While we could quote plenty of sympathizers, let’s look at what scholars who disagree with the Christian worldview have to say. We’ll see clearly that, contrary to what atheist Christopher Hitchens declared, faithfully lived Christian religion doesn’t poison everything.

Perhaps Europe’s most prominent philosopher, Jürgen Habermas, is an atheist, yet he acknowledges the inescapable and profound debt that human rights discourse, democracy, and equality today owe to the biblical worldview:

Christianity has functioned for the normative self-understanding of modernity as more than just a precursor or a catalyst. Egalitarian universalism, from which sprang the ideas of freedom and a social solidarity, of an autonomous conduct of life and emancipation, the individual morality of conscience, human rights, and democracy, is the direct heir to the Judaic ethic of justice and the Christian ethic of love. This legacy, substantially unchanged, has been the object of continual critical appropriation and reinterpretation. To this day, there is no alternative to it. And in light of current challenges of a postnational constellation, we continue to draw on the substance of this heritage. Everything else is just idle postmodern talk.30

Likewise, the postmodern atheistic thinker Jacques Derrida made the same kind of affirmation about the Christian faith:

Today the cornerstone of international law is the sacred, what is sacred in humanity. You should not kill. You should not be responsible for a crime against the sacredness, this sacredness of man as your neighbor…made by God or by God made man….In that sense, the concept of crime against humanity is a Christian concept and I think there would be no such thing in the law today without the Christian heritage, the Abrahamic heritage, the biblical heritage.31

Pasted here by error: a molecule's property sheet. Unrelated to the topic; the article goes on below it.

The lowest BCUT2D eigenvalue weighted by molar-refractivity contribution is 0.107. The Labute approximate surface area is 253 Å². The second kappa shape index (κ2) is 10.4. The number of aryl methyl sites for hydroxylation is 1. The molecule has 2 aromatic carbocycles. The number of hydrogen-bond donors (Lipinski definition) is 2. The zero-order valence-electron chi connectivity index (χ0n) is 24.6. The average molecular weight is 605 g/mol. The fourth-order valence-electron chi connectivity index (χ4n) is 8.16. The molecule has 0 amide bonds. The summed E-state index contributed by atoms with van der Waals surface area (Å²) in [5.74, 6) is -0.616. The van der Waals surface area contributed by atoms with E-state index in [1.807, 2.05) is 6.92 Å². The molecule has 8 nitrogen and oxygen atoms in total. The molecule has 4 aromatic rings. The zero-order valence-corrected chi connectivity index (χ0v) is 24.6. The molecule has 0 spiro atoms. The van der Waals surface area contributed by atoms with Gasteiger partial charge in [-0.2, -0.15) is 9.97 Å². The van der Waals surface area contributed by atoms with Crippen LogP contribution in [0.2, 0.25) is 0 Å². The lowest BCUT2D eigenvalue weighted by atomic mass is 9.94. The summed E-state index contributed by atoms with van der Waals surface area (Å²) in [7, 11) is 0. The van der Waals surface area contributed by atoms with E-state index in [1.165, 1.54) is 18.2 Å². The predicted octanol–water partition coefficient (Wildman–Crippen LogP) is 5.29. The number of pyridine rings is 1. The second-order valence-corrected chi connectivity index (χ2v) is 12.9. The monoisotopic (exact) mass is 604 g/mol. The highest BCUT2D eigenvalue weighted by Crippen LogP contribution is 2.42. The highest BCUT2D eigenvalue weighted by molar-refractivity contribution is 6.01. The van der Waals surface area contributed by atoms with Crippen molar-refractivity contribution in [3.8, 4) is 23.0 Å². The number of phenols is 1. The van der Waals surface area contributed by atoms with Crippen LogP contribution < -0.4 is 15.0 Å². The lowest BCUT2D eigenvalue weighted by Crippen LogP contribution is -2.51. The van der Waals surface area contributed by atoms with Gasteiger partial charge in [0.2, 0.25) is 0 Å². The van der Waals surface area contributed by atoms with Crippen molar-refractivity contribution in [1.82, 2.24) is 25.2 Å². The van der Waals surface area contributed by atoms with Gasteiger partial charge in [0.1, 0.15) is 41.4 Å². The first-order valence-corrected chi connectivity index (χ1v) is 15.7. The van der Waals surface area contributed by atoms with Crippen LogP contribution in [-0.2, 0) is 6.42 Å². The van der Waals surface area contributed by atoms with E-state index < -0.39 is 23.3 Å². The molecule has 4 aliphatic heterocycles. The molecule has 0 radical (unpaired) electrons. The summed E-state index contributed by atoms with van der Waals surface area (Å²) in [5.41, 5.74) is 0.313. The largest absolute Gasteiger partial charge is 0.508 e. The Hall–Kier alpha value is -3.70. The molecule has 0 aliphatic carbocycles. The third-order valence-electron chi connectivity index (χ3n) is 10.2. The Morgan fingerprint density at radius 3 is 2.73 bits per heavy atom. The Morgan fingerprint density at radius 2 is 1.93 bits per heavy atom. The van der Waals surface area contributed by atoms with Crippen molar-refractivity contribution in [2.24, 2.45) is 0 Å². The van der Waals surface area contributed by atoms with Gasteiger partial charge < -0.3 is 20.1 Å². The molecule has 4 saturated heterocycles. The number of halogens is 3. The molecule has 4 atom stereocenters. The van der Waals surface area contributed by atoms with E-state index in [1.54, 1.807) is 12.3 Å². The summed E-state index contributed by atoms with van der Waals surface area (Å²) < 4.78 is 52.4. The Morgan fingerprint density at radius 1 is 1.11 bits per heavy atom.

One Chinese scholar representing one of China’s premier academic research organizations—the Chinese Academy of Social Sciences (CASS)—told a group of foreign visitors: “One of the things we were asked to look into was what accounted for the success, in fact, the pre-eminence of the West all over the world.” CASS thought that the answer might be the West’s military might or its political or its economic systems. Their research led them to a different conclusion—a J-shaped one: “In the past twenty years, we have realized that the heart of your culture is your religion: Christianity. That is why the West has been so powerful. The Christian moral foundation of social and cultural life was what made possible the emergence of capitalism and then the successful transition to democratic politics. We don’t have any doubt about this.”32

Harvard (and former Oxford) historian—and another atheist—Niall Ferguson sees the same connection between Protestantism and a strong work ethic; this work ethic is one of the six “killer apps” that propelled the West forward as a civilization. (Other “apps” include civilizational competition, science, modern medicine, property rights, and a free market.) He draws the connection that as Christianity declines in Europe, this has led to Europeans becoming the “idlers of the world”; he connects China’s increasingly strong work ethic to the shaping influence of Protestantism in the West.33

Christians and the Common Good

Because dedicated Christians follow a suffering Savior, we should not be surprised that they identify with the less fortunate, the disempowered, and the suffering. Agnostic political scientist Guenter Lewy offers this penetrating contrast between the secularist and the genuine Christian: